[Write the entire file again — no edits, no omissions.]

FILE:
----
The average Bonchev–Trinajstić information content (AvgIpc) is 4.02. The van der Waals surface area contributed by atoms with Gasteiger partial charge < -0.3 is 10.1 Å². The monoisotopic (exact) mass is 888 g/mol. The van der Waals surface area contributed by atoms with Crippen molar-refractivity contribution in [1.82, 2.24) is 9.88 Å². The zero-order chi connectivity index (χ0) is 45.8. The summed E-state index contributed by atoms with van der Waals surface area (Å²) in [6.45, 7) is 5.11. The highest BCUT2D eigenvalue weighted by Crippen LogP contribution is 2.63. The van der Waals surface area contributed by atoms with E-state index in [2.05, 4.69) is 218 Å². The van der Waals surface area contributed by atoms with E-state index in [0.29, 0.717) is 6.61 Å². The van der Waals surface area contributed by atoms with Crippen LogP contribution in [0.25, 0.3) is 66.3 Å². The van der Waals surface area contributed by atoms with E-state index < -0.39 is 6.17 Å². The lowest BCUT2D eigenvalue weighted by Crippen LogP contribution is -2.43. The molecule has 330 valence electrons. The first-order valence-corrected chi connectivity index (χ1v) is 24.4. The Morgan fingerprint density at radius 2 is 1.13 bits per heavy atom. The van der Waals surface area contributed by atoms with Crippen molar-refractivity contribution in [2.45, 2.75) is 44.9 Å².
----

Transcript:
The average Bonchev–Trinajstić information content (AvgIpc) is 4.02. The van der Waals surface area contributed by atoms with Gasteiger partial charge < -0.3 is 10.1 Å². The monoisotopic (exact) mass is 888 g/mol. The van der Waals surface area contributed by atoms with Crippen molar-refractivity contribution in [1.82, 2.24) is 9.88 Å². The zero-order chi connectivity index (χ0) is 45.8. The summed E-state index contributed by atoms with van der Waals surface area (Å²) in [6.45, 7) is 5.11. The highest BCUT2D eigenvalue weighted by Crippen LogP contribution is 2.63. The van der Waals surface area contributed by atoms with E-state index in [2.05, 4.69) is 218 Å². The van der Waals surface area contributed by atoms with E-state index in [0.29, 0.717) is 6.61 Å². The van der Waals surface area contributed by atoms with Crippen LogP contribution in [0.25, 0.3) is 66.3 Å². The van der Waals surface area contributed by atoms with E-state index < -0.39 is 6.17 Å². The lowest BCUT2D eigenvalue weighted by Crippen LogP contribution is -2.43. The molecule has 330 valence electrons. The first-order valence-corrected chi connectivity index (χ1v) is 24.4. The Morgan fingerprint density at radius 2 is 1.13 bits per heavy atom. The van der Waals surface area contributed by atoms with Crippen molar-refractivity contribution in [2.45, 2.75) is 44.9 Å².